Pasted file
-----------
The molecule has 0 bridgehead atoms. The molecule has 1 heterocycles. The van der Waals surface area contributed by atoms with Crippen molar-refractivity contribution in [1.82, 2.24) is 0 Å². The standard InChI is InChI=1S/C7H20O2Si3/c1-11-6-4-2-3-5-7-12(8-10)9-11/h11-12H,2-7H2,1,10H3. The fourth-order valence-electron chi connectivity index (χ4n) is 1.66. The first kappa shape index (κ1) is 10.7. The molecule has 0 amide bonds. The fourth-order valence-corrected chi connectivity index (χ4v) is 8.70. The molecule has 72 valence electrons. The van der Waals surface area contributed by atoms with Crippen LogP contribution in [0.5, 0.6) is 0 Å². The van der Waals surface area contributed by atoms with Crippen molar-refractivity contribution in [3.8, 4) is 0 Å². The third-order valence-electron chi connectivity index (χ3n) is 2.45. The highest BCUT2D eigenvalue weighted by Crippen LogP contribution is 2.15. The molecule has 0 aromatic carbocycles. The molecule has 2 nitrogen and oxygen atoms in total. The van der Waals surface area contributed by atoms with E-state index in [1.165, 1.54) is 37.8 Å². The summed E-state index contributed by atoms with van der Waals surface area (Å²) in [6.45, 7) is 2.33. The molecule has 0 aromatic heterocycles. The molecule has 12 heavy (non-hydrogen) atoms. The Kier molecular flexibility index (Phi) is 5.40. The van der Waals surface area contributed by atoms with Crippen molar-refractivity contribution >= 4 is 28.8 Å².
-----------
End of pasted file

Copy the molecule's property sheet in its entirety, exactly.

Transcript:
The molecule has 0 bridgehead atoms. The molecule has 1 heterocycles. The van der Waals surface area contributed by atoms with Crippen molar-refractivity contribution in [1.82, 2.24) is 0 Å². The standard InChI is InChI=1S/C7H20O2Si3/c1-11-6-4-2-3-5-7-12(8-10)9-11/h11-12H,2-7H2,1,10H3. The fourth-order valence-electron chi connectivity index (χ4n) is 1.66. The first kappa shape index (κ1) is 10.7. The molecule has 0 amide bonds. The fourth-order valence-corrected chi connectivity index (χ4v) is 8.70. The molecule has 72 valence electrons. The van der Waals surface area contributed by atoms with Crippen LogP contribution in [0.5, 0.6) is 0 Å². The van der Waals surface area contributed by atoms with Crippen molar-refractivity contribution in [3.8, 4) is 0 Å². The third-order valence-electron chi connectivity index (χ3n) is 2.45. The highest BCUT2D eigenvalue weighted by Crippen LogP contribution is 2.15. The molecule has 0 aromatic carbocycles. The molecule has 2 nitrogen and oxygen atoms in total. The van der Waals surface area contributed by atoms with E-state index in [1.165, 1.54) is 37.8 Å². The summed E-state index contributed by atoms with van der Waals surface area (Å²) in [6.45, 7) is 2.33. The molecule has 0 aromatic heterocycles. The molecule has 12 heavy (non-hydrogen) atoms. The Kier molecular flexibility index (Phi) is 5.40. The van der Waals surface area contributed by atoms with Crippen molar-refractivity contribution >= 4 is 28.8 Å².